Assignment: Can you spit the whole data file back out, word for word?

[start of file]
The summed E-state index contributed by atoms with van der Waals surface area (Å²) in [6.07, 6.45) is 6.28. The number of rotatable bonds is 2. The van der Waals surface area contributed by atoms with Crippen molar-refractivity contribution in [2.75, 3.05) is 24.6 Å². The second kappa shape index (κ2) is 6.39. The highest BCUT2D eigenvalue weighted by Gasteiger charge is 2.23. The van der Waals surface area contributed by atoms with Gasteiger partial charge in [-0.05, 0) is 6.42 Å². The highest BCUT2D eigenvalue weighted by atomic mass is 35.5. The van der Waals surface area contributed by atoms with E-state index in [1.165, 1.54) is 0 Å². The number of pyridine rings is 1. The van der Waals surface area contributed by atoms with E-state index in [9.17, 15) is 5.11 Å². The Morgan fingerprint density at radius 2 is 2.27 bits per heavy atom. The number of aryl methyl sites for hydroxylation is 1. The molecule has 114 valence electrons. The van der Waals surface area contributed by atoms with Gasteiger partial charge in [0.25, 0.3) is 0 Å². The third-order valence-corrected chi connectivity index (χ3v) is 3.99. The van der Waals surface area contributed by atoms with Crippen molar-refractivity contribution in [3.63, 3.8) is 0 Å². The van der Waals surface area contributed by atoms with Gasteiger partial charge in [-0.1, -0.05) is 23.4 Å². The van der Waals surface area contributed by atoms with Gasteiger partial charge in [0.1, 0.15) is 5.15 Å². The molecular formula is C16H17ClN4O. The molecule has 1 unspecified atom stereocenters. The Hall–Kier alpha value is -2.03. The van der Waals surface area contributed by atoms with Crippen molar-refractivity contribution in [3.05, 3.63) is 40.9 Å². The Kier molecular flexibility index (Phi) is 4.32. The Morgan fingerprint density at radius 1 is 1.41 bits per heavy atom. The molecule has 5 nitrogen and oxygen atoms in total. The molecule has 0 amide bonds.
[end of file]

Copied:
The summed E-state index contributed by atoms with van der Waals surface area (Å²) in [6.07, 6.45) is 6.28. The number of rotatable bonds is 2. The van der Waals surface area contributed by atoms with Crippen molar-refractivity contribution in [2.75, 3.05) is 24.6 Å². The second kappa shape index (κ2) is 6.39. The highest BCUT2D eigenvalue weighted by Gasteiger charge is 2.23. The van der Waals surface area contributed by atoms with Gasteiger partial charge in [-0.05, 0) is 6.42 Å². The highest BCUT2D eigenvalue weighted by atomic mass is 35.5. The van der Waals surface area contributed by atoms with E-state index in [1.165, 1.54) is 0 Å². The number of pyridine rings is 1. The van der Waals surface area contributed by atoms with E-state index in [9.17, 15) is 5.11 Å². The Morgan fingerprint density at radius 2 is 2.27 bits per heavy atom. The number of aryl methyl sites for hydroxylation is 1. The molecule has 114 valence electrons. The van der Waals surface area contributed by atoms with Gasteiger partial charge in [0.25, 0.3) is 0 Å². The third-order valence-corrected chi connectivity index (χ3v) is 3.99. The van der Waals surface area contributed by atoms with Crippen molar-refractivity contribution in [3.63, 3.8) is 0 Å². The van der Waals surface area contributed by atoms with Gasteiger partial charge in [-0.1, -0.05) is 23.4 Å². The van der Waals surface area contributed by atoms with Gasteiger partial charge in [0.1, 0.15) is 5.15 Å². The molecular formula is C16H17ClN4O. The molecule has 1 unspecified atom stereocenters. The Hall–Kier alpha value is -2.03. The van der Waals surface area contributed by atoms with Crippen molar-refractivity contribution in [3.05, 3.63) is 40.9 Å². The Kier molecular flexibility index (Phi) is 4.32. The Morgan fingerprint density at radius 1 is 1.41 bits per heavy atom. The molecule has 5 nitrogen and oxygen atoms in total. The molecule has 0 amide bonds.